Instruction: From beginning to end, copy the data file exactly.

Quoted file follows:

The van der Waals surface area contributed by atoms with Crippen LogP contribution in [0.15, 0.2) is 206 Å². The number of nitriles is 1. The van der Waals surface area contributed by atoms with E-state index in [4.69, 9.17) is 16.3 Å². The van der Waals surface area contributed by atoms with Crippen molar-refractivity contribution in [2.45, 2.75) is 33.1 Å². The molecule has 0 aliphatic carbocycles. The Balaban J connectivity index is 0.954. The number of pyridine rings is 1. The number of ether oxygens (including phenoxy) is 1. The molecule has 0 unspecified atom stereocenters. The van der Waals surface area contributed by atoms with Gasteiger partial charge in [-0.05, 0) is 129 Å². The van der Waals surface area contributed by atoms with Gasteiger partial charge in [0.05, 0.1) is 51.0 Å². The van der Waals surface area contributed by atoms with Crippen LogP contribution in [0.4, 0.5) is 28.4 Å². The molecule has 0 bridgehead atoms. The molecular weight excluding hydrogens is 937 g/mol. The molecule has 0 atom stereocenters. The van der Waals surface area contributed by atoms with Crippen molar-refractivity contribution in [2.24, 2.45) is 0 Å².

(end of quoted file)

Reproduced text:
The van der Waals surface area contributed by atoms with Crippen LogP contribution in [0.15, 0.2) is 206 Å². The number of nitriles is 1. The van der Waals surface area contributed by atoms with E-state index in [4.69, 9.17) is 16.3 Å². The van der Waals surface area contributed by atoms with Crippen molar-refractivity contribution in [2.45, 2.75) is 33.1 Å². The molecule has 0 aliphatic carbocycles. The Balaban J connectivity index is 0.954. The number of pyridine rings is 1. The number of ether oxygens (including phenoxy) is 1. The molecule has 0 unspecified atom stereocenters. The van der Waals surface area contributed by atoms with Gasteiger partial charge in [-0.05, 0) is 129 Å². The van der Waals surface area contributed by atoms with Gasteiger partial charge in [0.05, 0.1) is 51.0 Å². The van der Waals surface area contributed by atoms with Crippen LogP contribution in [0.4, 0.5) is 28.4 Å². The molecule has 0 bridgehead atoms. The molecular weight excluding hydrogens is 937 g/mol. The molecule has 0 atom stereocenters. The van der Waals surface area contributed by atoms with Crippen molar-refractivity contribution in [2.24, 2.45) is 0 Å².